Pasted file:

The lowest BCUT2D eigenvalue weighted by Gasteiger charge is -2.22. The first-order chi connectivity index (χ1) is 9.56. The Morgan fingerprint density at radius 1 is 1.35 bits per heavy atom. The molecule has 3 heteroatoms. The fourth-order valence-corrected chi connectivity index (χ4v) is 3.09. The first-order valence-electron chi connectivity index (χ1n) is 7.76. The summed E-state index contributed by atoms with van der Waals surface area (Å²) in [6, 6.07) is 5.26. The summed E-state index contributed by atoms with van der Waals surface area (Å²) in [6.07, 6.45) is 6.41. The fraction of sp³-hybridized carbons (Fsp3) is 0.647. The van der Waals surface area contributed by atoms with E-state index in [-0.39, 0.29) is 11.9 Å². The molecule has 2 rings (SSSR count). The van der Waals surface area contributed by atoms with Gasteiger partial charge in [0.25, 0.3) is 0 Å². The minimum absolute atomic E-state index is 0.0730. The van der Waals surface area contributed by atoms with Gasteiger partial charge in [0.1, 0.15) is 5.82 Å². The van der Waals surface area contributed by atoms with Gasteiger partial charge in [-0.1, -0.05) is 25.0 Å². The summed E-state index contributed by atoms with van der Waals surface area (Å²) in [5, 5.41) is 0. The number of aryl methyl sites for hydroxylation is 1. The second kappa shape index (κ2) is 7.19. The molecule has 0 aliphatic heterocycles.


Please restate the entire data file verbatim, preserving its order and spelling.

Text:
The lowest BCUT2D eigenvalue weighted by Gasteiger charge is -2.22. The first-order chi connectivity index (χ1) is 9.56. The Morgan fingerprint density at radius 1 is 1.35 bits per heavy atom. The molecule has 3 heteroatoms. The fourth-order valence-corrected chi connectivity index (χ4v) is 3.09. The first-order valence-electron chi connectivity index (χ1n) is 7.76. The summed E-state index contributed by atoms with van der Waals surface area (Å²) in [6, 6.07) is 5.26. The summed E-state index contributed by atoms with van der Waals surface area (Å²) in [6.07, 6.45) is 6.41. The fraction of sp³-hybridized carbons (Fsp3) is 0.647. The van der Waals surface area contributed by atoms with E-state index in [-0.39, 0.29) is 11.9 Å². The molecule has 2 rings (SSSR count). The van der Waals surface area contributed by atoms with Gasteiger partial charge in [0.25, 0.3) is 0 Å². The minimum absolute atomic E-state index is 0.0730. The van der Waals surface area contributed by atoms with Gasteiger partial charge in [0.1, 0.15) is 5.82 Å². The van der Waals surface area contributed by atoms with Gasteiger partial charge in [-0.1, -0.05) is 25.0 Å². The summed E-state index contributed by atoms with van der Waals surface area (Å²) in [5, 5.41) is 0. The number of aryl methyl sites for hydroxylation is 1. The second kappa shape index (κ2) is 7.19. The molecule has 0 aliphatic heterocycles.